Loss of Lipitor clone dents Q1 profit of Ranbaxy


India’s biggest drugmaker Ranbaxy said Wednesday its quarterly net profit slid 90 percent, hit by the loss of exclusive rights to sell a copycat version of cholesterol-busting drug Lipitor in the United States.

The Indian generics firm, majority-owned by Japan’s Daiichi Sankyo, posted a net profit of 1.26 billion rupees ($23 million) for the three months to March, down from 12.47 billion rupees in the same period a year earlier.

Ranbaxy’s quarterly profit last year was helped by an exclusive mandate to sell the generic version of Lipitor but since then that right has expired.

“Profitability for the first quarter seems lower when compared to the corresponding quarter primarily due to absence of contribution from exclusivities present in the corresponding quarter last year,” Ranbaxy said in a statement.

Sales of Ranbaxy, headquartered in Gurgaon near New Delhi, fell 34 percent to 24.39 billion rupees in the first quarter from a year earlier.

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Analysts had expected Ranbaxy, which follows a January-December financial year, to report net profit of 1.6 billion rupees.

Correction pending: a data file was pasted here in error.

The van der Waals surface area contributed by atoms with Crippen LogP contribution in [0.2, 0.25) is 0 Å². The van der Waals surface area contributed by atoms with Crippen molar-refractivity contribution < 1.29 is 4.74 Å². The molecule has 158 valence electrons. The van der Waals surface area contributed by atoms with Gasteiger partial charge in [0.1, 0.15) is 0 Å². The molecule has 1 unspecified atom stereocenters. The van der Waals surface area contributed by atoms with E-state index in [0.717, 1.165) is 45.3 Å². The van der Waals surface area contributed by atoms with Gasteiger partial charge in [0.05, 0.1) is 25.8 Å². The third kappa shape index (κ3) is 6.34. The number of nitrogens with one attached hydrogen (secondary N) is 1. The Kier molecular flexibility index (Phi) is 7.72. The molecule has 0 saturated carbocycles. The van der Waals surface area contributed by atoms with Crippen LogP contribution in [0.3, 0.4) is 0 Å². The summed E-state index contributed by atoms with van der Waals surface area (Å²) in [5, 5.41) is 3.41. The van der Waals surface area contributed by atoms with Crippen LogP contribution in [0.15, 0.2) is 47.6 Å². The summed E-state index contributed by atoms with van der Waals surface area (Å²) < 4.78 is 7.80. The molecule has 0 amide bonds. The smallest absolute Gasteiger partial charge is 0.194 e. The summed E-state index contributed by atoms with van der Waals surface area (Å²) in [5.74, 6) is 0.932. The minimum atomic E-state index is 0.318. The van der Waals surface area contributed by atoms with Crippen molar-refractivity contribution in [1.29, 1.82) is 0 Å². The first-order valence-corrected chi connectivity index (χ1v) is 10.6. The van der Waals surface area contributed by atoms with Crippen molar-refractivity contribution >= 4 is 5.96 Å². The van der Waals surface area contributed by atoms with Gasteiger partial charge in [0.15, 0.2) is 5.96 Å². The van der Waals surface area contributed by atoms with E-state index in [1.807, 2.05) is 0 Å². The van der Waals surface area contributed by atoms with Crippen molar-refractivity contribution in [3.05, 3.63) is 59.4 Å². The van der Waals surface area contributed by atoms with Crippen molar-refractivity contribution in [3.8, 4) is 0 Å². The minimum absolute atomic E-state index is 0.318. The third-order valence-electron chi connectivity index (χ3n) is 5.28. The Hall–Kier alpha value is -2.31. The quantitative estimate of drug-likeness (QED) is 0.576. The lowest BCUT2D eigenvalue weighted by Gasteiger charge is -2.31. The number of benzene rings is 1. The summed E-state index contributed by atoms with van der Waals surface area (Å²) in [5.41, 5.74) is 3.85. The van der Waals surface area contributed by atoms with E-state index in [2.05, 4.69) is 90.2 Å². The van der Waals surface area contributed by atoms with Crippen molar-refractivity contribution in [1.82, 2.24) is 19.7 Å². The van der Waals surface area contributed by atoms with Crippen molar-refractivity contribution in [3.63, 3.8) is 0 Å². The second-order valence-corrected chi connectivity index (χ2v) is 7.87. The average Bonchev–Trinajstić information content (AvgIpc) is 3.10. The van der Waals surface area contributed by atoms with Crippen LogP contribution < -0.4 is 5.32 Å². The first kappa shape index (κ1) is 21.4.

Ranbaxy, which has factories in eight countries, has expanded by selling cheap copies of branded drugs that have gone off-patent and through challenges to patents owned by Western companies.

Japan’s Daiichi Sankyo won control of Ranbaxy through a $4.6-billion deal in 2008 as it sought to diversify globally and to break into the fast-growing generics market.

But it has been an uphill task for Daiichi Sankyo to turn around Ranbaxy after US authorities alleged in 2009 that the Indian firm falsified data, failed to prevent contamination of medicines and kept poor records.

In 2012 Ranbaxy reached a deal with US regulators over a lengthy quality compliance dispute in which it promised tighter checks.

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